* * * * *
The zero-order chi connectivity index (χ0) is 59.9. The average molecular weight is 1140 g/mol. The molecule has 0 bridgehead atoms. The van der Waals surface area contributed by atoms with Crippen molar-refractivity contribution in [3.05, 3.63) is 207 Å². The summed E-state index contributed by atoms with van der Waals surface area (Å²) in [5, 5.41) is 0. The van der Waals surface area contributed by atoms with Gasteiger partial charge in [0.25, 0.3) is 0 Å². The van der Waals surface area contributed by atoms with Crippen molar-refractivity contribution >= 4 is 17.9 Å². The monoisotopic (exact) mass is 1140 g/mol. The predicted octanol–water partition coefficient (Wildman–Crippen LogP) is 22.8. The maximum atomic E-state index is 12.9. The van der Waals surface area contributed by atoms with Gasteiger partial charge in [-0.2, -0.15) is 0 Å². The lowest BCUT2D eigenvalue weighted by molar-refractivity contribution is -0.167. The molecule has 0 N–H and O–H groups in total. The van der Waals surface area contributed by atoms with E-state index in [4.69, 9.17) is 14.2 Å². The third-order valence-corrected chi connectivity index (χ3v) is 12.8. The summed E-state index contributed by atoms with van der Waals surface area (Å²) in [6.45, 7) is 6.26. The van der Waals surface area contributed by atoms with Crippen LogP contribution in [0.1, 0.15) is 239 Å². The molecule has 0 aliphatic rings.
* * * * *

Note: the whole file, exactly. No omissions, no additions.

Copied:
The zero-order chi connectivity index (χ0) is 59.9. The average molecular weight is 1140 g/mol. The molecule has 0 bridgehead atoms. The van der Waals surface area contributed by atoms with Crippen molar-refractivity contribution in [3.05, 3.63) is 207 Å². The summed E-state index contributed by atoms with van der Waals surface area (Å²) in [5, 5.41) is 0. The van der Waals surface area contributed by atoms with Gasteiger partial charge in [0.25, 0.3) is 0 Å². The van der Waals surface area contributed by atoms with Crippen molar-refractivity contribution >= 4 is 17.9 Å². The monoisotopic (exact) mass is 1140 g/mol. The predicted octanol–water partition coefficient (Wildman–Crippen LogP) is 22.8. The maximum atomic E-state index is 12.9. The van der Waals surface area contributed by atoms with Gasteiger partial charge in [-0.2, -0.15) is 0 Å². The lowest BCUT2D eigenvalue weighted by molar-refractivity contribution is -0.167. The molecule has 0 N–H and O–H groups in total. The van der Waals surface area contributed by atoms with E-state index in [4.69, 9.17) is 14.2 Å². The third-order valence-corrected chi connectivity index (χ3v) is 12.8. The summed E-state index contributed by atoms with van der Waals surface area (Å²) in [6.45, 7) is 6.26. The van der Waals surface area contributed by atoms with Crippen LogP contribution in [0.1, 0.15) is 239 Å². The molecule has 0 aliphatic rings.